Synergy is the rationale that is used to justify many public and private M&A deals and support the transaction price. However, synergy is often little understood and still less valued correctly or actually delivered once the deal celebrations are over. In this paper we consider the best ways to identify synergy, value it, and effectively price it into a deal.
Two classifications of synergy
Synergy is the benefit derived from bringing together two distinct businesses, which may be conveniently classified into operating and financial categories.
Operating synergies are the ability to increase margins, enhance returns from assets, or accelerate growth all of which lead to higher cash flows for the enlarged firm. Examples would include:
- Economies of scale, such as by eliminating duplicated administration cost and more efficient operations.
- Greater pricing power from reduced competition and higher market share.
- Complementary mergers, such as where a company with a strong distribution network buys a company with a good product.
- Securing higher growth in new or existing markets.
Financial synergies can include the ability to increase the debt capacity of the merged firm, utilisation of excess cash from one company to finance profitable investments in the other, and tax benefits (including the recent “tax inversion” deals of several US companies). These types of synergies can generate higher cash flows or reduce the cost of capital.
Synergies are distinct from the value of control. The latter is simply the extra value that can be created by running the target business more effectively, such as by replacing management and changing decisions about investments, financing arrangements, and dividends.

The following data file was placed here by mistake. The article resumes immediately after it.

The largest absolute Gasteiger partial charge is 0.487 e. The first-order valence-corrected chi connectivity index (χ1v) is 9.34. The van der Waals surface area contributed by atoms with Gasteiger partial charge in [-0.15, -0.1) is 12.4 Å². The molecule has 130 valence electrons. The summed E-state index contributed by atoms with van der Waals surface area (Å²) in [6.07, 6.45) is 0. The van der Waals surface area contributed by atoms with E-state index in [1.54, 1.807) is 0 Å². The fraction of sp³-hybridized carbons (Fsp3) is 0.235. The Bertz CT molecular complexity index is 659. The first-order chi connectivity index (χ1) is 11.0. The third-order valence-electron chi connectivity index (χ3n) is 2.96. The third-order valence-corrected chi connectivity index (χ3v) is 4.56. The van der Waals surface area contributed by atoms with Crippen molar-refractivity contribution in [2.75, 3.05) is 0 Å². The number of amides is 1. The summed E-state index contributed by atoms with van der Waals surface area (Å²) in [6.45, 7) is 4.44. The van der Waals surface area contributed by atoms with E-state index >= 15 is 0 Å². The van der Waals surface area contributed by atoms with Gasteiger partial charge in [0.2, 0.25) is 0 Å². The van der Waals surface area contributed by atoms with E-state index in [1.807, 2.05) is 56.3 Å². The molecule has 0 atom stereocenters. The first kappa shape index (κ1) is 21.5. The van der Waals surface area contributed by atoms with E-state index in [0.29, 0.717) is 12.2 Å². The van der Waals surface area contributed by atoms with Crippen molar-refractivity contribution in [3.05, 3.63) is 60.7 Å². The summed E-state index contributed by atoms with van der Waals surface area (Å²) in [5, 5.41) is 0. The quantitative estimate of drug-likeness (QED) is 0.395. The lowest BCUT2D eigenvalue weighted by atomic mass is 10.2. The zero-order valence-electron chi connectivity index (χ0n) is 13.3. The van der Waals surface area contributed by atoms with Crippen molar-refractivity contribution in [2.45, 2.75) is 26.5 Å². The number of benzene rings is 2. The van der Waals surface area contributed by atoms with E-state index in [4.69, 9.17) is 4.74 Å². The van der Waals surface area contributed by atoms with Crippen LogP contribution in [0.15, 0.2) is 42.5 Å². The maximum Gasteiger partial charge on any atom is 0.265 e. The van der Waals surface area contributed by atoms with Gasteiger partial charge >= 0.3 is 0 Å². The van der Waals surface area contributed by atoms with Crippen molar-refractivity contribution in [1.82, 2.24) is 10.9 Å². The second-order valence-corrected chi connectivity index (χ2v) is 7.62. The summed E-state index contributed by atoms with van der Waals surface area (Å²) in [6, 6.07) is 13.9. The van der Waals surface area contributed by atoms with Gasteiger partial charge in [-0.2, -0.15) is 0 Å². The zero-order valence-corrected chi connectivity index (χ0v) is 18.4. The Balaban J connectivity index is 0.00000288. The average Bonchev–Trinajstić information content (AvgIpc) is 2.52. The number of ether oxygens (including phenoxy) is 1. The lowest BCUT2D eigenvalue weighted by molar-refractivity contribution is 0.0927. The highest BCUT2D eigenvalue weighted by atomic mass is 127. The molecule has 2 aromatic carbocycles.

We would follow the valuation framework for synergies set out by Aswath Damodaran in his 2005 paper titled, “The Value of Synergy”, with a few adjustments, as follows:
- Value acquirer and target independently using a discounted cash flow method with the cash flows, growth rates, and cost of capital appropriate for each entity.
- If relevant, value the target company on the basis it is optimally managed, adjusting the forecast cash flows and discount rate, again using the discounted cash flow method.
- Calculate the value of control by deducting the value in step two from the value of the target in step one.
- Determine the value of the combined businesses before synergy benefits by aggregating the value of the acquirer from step one and the value of the optimally managed target from step two.
- Identify and evaluate the operating and financial synergies, including the timing and quantum of cash flows and changes to growth rates.
- Adjust the forecast cash flows, growth rates, and discount rate of the merged firm to incorporate the synergy benefits from step five, re-run the discounted cash flow analysis, and deduct the resulting revised valuation from the valuation in step four to derive the value of synergy.
The maximum amount the acquirer should pay would be the value of the target from step one, plus the value of control from step three (if relevant), plus the value of synergy from step six.
It is important to separate out the value of control from the value of synergy in order to avoid double counting and assess the optimal deal pricing strategy. For example, it may be appropriate to pay all, or a large part, of the control value because the target’s owner could (in theory) make the necessary changes to improve the performance of the company on their own. However, the acquirer may only be willing to pay part of the synergy value because such benefits can only be realised with the acquiring company.